A challenging and thought-provoking piece in the Times called “We are picking up the bill for Right-to-Buy” by Ross Clark. It highlights some of the iniquities of our housing benefit system, which costs near enough £20billion a year to keep afloat. It is particularly obscene in the richer neighbourhoods of London where claimants are apparently living the life of Reilly in luxury homes at taxpayers expense. And many of them appear to be foreign and black, giving the Daily Mail apoplexy. Whether the situation is quite as comfortable as described by our right-wing press, I have my doubts, but there can be little doubt that the whole system is a mess and it’s not clear exactly what can be done about it.
Clark’s solution is this: resume building social housing with an emphasis on family units (this is primarily where the problem lies). But people have been saying this for years and it hasn’t exactly got us very far. The social housebuilding programme has been largely funded by slicing off some of the profits that the landowners and private developers were making, and now that these have more or less vanished, this avenue is looking a little thin. To re-invigorate it now would cost billions – money which simply is no longer available.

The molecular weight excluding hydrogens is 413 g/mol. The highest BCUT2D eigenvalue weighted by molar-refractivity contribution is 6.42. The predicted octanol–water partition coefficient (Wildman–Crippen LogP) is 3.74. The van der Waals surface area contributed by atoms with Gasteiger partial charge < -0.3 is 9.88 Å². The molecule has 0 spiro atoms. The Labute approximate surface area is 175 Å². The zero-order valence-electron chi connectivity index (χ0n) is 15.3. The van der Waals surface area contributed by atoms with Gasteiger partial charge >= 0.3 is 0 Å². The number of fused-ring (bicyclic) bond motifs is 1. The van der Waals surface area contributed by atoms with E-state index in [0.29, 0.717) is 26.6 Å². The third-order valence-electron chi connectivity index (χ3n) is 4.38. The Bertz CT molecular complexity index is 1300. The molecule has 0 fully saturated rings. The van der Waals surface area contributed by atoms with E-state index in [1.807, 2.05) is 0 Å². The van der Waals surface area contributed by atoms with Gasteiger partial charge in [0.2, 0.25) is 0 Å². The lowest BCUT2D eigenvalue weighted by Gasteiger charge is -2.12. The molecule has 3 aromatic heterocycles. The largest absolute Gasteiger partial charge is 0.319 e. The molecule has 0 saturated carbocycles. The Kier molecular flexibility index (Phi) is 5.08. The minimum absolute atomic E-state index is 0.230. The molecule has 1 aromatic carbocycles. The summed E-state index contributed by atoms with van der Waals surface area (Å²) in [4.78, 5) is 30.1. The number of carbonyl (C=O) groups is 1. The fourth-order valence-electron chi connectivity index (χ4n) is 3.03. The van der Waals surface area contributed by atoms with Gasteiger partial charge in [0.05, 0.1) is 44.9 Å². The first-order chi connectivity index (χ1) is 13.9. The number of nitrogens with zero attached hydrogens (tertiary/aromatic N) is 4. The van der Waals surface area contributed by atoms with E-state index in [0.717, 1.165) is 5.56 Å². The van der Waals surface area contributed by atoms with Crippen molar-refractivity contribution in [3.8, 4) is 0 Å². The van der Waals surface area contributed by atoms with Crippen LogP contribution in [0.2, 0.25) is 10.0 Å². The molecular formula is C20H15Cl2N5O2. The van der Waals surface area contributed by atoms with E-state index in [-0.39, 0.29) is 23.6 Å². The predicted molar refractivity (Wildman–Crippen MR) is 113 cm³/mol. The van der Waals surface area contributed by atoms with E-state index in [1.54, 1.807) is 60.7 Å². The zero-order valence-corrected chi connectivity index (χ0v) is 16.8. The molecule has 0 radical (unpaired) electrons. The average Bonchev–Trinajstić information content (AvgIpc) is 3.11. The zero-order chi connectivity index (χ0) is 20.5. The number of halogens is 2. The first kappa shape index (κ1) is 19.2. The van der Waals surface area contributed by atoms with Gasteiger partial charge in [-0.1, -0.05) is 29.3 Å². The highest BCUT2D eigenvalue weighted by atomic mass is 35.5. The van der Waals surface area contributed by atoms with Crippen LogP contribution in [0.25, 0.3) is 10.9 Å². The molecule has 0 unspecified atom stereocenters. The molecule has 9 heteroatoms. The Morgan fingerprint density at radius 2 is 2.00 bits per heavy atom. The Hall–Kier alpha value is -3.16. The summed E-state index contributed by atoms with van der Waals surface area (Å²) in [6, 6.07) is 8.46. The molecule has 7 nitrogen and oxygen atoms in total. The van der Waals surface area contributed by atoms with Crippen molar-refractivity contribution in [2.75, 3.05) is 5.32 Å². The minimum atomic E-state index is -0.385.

But would Clark’s solution really improve matters, or is it just more sticking plaster? The problem is essentially that we have created a two-tier housing market. There is the private sector, which is expensive and insecure (esp. for renters), and the social/council sector which is cheap and very secure. And subsidised to the tune of £20billion a year. This creates an enormous demand for social housing, a demand that is probably unquenchable as things stand. Building more social housing may go some way to meeting the current demand, but is going to create even more demand further down the pipeline, and may well end up costing even more to subsidise. It doesn’t strike at the root of the problem, which is that there are two different markets operating and cheap and secure housing is always going to be preferable to expensive and insecure, even more so now as windfall profits from owning private housing have been put on hold.
A more logical solution would be to have just one housing market. To do that, you have two options. One would be to privatise the social/council house sector, and remove all housing benefit, instead supporting the poor by some other method – for instance, giving them money and letting them decide how to spend it. Alternatively, you could nationalise all housing and have it all rented out by the state. Somehow I don’t expect to see either of these two options featuring heavily at the forthcoming Election!